Diagnosing Problems With The Ejector Pump
After 5 years I think it’s about time we talk about trouble shooting an ejector pump. So many people rely on the functionality and durability of a
sewage ejector that knowing how to do some minor diagnostics and repairs are a must for the homeowner.
Ejector pumps come in many shapes and sizes from the simple submersible ejector pump that you see in millions of homes across America to small point of use ejector pumps to fairly complicated duplex/triplex sewage ejectors that can grind up a small bike. They all work on simple concepts. Waste-water and suspended solids flow to an ejector pit below the elevation of the main sewer that flows out to the city sewer. As the waste-water flows into the pit the water level rises and actuates a switch which cycles the pump. An ejector pump is designed to pass small solids so those solids are broken down to smaller particles and they are pumped up and out to the house sewer.
Usually people don’t think too much about their ejector until it fails and when it fails it’s usually a pretty traumatic event. Don’t make me paint a picture for you, being in the plumbing business for over two decades has given me the power describe plumbing mishaps in great detail.
Below are the most common ejector pump problems and their solutions:
PROBLEM: The pump isn’t cycling at all
SOLUTION #1: Check that the outlet is getting power. You can plug in a light or another electrical device. If it is not receiving power check your fuse box to see that you haven’t tripped a fuse, if that doesn’t solve the problem call in a qualified electrician.
SOLUTION #2: If your sewage ejector pump has a float style switch, take a wire coat hanger and straighten out so that you have a hook on the end of the hanger. Manipulate the float so that it engages the switch. If the pump doesn’t cycle you either need a new pump or you can attempt to buy a piggyback type switch which bypasses the on board switch. You can buy them retail for between $20 and $30 dollars. This could save you some serious dough.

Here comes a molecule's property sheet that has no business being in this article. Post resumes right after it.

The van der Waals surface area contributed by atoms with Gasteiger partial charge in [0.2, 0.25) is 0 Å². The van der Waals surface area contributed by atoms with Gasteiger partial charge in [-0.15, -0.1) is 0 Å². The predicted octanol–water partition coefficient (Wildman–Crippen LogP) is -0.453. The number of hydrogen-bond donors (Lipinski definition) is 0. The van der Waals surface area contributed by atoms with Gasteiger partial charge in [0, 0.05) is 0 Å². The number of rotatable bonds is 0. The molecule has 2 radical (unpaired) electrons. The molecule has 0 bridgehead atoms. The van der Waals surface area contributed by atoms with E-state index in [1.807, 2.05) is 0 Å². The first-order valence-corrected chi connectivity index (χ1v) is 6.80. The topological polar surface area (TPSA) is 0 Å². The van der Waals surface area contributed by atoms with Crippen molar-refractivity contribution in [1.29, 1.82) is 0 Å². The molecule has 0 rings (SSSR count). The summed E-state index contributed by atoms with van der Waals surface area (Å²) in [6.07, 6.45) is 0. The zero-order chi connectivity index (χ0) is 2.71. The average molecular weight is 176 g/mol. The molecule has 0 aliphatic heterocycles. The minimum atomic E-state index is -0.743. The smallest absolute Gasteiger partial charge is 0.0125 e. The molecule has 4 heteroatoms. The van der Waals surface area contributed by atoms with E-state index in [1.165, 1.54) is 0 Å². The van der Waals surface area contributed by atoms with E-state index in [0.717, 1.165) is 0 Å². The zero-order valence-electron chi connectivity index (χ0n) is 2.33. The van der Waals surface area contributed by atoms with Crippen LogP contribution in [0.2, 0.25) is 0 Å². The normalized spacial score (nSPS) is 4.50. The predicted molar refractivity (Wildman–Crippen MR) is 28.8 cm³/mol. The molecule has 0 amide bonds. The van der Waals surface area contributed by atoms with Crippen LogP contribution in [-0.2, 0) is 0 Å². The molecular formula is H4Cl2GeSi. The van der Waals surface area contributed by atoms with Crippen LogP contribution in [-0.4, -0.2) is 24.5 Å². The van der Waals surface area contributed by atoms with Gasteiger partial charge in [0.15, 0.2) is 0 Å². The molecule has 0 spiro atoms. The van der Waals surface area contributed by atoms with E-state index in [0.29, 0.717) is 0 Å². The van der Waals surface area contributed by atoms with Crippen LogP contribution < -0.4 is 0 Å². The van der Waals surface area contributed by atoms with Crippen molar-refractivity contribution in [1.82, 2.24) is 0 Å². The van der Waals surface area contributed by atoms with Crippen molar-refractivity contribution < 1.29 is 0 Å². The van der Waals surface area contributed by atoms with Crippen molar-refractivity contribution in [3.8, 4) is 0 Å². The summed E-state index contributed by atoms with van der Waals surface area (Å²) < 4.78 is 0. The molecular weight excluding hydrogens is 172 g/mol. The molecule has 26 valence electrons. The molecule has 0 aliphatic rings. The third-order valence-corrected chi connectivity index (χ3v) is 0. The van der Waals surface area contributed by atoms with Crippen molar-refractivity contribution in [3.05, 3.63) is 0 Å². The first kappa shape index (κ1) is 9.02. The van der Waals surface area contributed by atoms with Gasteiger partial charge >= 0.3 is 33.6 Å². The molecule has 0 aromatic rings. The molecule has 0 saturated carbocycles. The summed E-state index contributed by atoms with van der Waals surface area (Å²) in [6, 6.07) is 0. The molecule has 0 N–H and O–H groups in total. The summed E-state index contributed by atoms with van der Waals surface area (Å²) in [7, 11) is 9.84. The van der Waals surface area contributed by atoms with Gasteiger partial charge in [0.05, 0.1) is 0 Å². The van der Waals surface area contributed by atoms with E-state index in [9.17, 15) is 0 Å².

SOLUTION #3: If you use the make shift remote ejector pump actuator and lift the float and the pump cycles you know that for some reason the float isn’t lifting properly. You may have debris on the float or the float rod is impeding its movement. Clean off the float and rod and fill the pit to see if that takes care of the problem.
SOLUTION #4: Please see above. If the switch actuates and cycles the pump and there is nothing impeding the float and rod from moving it could be that the float is water logged and it’s too heavy to float. In this case go and purchase a piggyback ejector switch and you should be good to go.
PROBLEM: You can hear the pump cycling but it isn’t evacuating the pit properly.
SOLUTION #1: This is sort of rare but it does happen. It’s possible that the float rod is out of adjustment or alignment and its short cycling. So
the pump is working but the pit isn’t being fully evacuated. Adjust float or rod to ensure proper pump cycle. If this doesn’t solve the problem buy piggyback switch.
SOLUTION #2: This is a much more common issue. You hear the pump cycle but all you see is some slight movement of water in the pit. In most cases the impeller has become clogged. Remove pump and clean inlet screen.
SOLUTION #3: If you’ve done the above and the pump is still humming but the wastewater isn’t being evacuated the impeller or shaft is damaged. You’re going to need to purchase a new ejector.
PROBLEM: Ejector continues to cycle but no water is being removed from the pit.
SOLUTION: This is a very common issue. Your check valve on the discharge line isn’t indestructible. Often times over the years, debris gets caught on the flapper and it gets hung up. Sometimes the flapper can shear off and become lodged inside the discharge piping. The pump either pumps against itself because the discharge line is clogged or the some of the wastewater is coming back into the pit because the flapper isn’t closing properly. Either way, go out and purchase a new 2” ejector check valve.
I’d like everyone to know I had a lot of fun treading lightly around what debris’ may hang up floats and materials that clog impellers. I will give you one last tip, don’t flush, baby wipes/butt wipes, paper towels or feminine hygiene products down a toilet that drains into an ejector pit. No residential ejector pump can grind up those products so that they will be easily removed. As always thank you for reading.